Cross listed as undergraduate course FIN 709
This course is a rigorous and analytical study of a wide range of topics in the fixed income arena. It focuses on securities (mainly bonds), and things that can look like securities (mainly loans) that promise an ongoing and consistent cash flow (hence: “fixed income”). The valuations of these things are influenced by interest rates and credit risk. The course is focused on the concepts and tools that are important to practitioners and investors who want to use these securities, whether the issuer or the investor. It includes a study of the markets in which these securities trade. While the cash flows of fixed income securities are contractually specified, the valuation of bonds is particularly challenging given interest rate movements, credit risk, and embedded optionality.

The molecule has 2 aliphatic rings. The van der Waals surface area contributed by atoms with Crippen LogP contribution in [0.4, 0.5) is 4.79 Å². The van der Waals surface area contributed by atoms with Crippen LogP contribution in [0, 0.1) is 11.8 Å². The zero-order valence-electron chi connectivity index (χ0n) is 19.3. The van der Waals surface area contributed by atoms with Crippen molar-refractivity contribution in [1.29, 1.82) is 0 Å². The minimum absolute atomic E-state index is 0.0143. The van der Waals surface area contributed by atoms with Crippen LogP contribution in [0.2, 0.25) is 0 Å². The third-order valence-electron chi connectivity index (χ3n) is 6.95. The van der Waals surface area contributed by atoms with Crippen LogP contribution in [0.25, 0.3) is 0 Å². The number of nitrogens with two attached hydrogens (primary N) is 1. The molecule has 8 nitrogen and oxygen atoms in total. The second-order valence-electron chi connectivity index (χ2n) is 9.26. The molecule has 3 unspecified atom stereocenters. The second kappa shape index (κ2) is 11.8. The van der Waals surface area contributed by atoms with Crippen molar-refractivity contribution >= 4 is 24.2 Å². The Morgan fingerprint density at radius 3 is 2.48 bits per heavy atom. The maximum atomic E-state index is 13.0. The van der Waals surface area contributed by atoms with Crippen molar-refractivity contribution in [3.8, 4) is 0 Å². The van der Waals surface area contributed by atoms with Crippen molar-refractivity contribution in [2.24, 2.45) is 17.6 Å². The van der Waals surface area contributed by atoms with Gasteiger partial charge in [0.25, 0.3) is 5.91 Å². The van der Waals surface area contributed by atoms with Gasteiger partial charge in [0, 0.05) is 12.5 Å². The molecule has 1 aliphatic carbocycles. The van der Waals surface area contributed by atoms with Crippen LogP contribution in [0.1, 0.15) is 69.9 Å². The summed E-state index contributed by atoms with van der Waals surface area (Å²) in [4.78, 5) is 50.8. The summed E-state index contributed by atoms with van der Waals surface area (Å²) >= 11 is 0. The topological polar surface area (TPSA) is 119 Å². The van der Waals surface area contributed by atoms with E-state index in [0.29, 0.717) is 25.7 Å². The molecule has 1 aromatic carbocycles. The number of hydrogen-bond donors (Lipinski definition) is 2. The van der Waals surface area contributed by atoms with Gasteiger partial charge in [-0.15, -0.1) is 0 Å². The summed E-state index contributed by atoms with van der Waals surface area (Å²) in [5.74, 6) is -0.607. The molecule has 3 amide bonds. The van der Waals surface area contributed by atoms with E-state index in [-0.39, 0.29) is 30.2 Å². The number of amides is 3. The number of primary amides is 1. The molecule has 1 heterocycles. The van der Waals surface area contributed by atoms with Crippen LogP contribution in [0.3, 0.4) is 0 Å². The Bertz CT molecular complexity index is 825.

Additionally, as part of an examination of structured products, the course will examine some basic elements of real estate finance, particularly the process of creating and valuing residential mortgages.
Further, the course acknowledges that much of the controversy regarding the 2008 Financial Crisis has been directed at the mortgage market. Given that the first name of this course is “mortgage”, we will take a deep dive into that period and examine the underlying issues regarding that global crisis.
The class, by its nature, requires a moderate level of quantitative skill, but more importantly it will require consistent focus. In the end, we want you to not just know about interest rates, creditworthiness, bonds, and bond markets, but we want you to know what these things mean and how you can use the information